New laws enacted on January 1, 2012 (Family Law Code 3042 and California Rules of Court 5.250) have changed the landscape of children testifying.  Many judges still do not desire to have the child or children testify; others are open to the children’s testimony.   The judge will set the criteria for the testimony, i.e., in chambers, in the courtroom with only attorneys, etc.  View the California Rules of Court for Children Testifying

 

However, a judge must hear from a child if 14 years old or older “unless the court makes a finding that addressing the court is not in the child’s best interest. “  CRC, Rule 5.250(c)(2).  Basically, a child preference at any age should be considered in child custody cases.

 

Note:  Child testimony is an often discussed issue between parents and attorneys dealing with Family Law cases.  When parents are getting a Divorce the children usually know more than their parents think and have “discoverable” information.  The children most likely witnessed fights, arguments, or other “bad” conduct.  Perhaps they knew of one parties misconduct and were asked to help hide it, or at least not disclose it.  Also, the children frequently know there is more to the story than mom and dad can no longer get along.  Accordingly, the attorney must thoroughly investigate the relevancy of the children’s testimony. RoseAnn Frazee has experience in children testifying.

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Appoint Minor’s Counsel

 

However, a judge must hear from a child if 14 years old or older “unless the court makes a finding that addressing the court is not in the child’s best interest. “  CRC, Rule 5.250(c)(2).  Basically, a child preference at any age should be considered in child custody cases.

 

Appoint a Child Custody Evaluator (often called a 730 Evaluation)

 

Under Family Code 3110 (Evidence Code 730), the judge and/or the parents can chose a doctor or other person specializing in child custody evaluations to interview school teachers, parents, the children and others in contact with the children and take whatever action is necessary for the evaluation.  Then the Evaluator reports back to the court, and the parties, in writing form and can also testify.  This procedure can be very expensive starting about $5,000 and upwards to $30,000, depending on the evaluation requirements.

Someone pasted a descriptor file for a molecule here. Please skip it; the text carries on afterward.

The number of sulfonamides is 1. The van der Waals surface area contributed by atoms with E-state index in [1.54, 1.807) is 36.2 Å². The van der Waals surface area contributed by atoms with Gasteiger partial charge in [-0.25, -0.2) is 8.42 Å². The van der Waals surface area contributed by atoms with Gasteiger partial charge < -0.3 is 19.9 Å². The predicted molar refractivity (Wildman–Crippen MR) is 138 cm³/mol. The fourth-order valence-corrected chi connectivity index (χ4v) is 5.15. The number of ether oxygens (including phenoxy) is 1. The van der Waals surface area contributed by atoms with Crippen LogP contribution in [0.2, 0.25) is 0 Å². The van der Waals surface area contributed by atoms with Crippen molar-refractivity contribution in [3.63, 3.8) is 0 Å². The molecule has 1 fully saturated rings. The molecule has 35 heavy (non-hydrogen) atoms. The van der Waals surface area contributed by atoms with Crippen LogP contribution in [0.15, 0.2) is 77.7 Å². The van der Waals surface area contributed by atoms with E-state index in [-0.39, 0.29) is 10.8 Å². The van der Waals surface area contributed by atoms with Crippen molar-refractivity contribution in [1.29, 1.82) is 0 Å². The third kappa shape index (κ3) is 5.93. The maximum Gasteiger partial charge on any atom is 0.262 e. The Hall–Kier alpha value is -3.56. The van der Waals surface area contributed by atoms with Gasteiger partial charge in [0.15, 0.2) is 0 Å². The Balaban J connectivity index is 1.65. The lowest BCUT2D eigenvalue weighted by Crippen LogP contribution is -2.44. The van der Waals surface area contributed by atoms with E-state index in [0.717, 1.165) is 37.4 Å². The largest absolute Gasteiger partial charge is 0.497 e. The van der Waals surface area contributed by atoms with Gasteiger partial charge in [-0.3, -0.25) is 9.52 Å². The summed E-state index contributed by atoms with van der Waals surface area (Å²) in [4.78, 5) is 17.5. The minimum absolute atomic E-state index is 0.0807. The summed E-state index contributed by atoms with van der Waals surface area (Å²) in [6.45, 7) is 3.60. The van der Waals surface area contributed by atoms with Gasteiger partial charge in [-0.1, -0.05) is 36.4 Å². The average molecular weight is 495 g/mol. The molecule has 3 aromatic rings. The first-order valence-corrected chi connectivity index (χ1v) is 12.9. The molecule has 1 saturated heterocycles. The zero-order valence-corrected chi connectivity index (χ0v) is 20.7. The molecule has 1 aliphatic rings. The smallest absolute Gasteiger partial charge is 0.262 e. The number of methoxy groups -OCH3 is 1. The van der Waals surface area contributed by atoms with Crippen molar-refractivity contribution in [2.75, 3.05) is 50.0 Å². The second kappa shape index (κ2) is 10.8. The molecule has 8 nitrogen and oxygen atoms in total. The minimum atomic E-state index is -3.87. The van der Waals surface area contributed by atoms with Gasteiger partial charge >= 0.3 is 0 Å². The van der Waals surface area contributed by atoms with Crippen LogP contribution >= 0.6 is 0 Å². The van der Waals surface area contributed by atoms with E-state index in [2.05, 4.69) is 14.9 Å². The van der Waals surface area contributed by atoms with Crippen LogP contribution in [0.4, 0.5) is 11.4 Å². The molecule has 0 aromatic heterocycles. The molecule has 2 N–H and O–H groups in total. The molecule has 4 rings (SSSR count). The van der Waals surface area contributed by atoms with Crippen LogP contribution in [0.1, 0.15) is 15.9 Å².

Focused Evaluation

 

A focused evaluation can be conducted by one of the evaluators hired by the Los Angeles Superior Court.  This evaluation is much shorter (a couple of hours in the morning) and cheaper (about $975).  The evaluation is usually held in the morning and then the evaluator reports to the judge that afternoon at which time the attorneys can ask the evaluator questions.  There is usually no written report.  Download the Focused Evaliation Form

 

Refer to Social Services Agency

 

If Child abuse an issue, the Court may refer to Social Services Agency such as Child Protective Services.

 

Require Counseling for the Parents and/or Children

 

If there is a specific problem reported to the judge by the mediator or evaluator, the judge may order counseling for the parents and/or the children.

 

Modification

 

Until a child is 18 years old or graduates from high school, whichever is sooner (can go to 19 depending on graduating from high school), a parent may petition the court for a change in custody, meaning “modify” the custody now in force if there is a “significant change of circumstances.”  At the same time, child support can also be modified (see child support section).

 

The same procedure as outlined above for the initial child custody would be required.

 

 

RoseAnn Frazee of Frazee Law Group has experience handling Child Custody matters for many years.  Since she was divorced with three young children, she can identify with the problems in shared custody, along with the many years of helping parents cope with separation and the children’s care and reactions by all parties.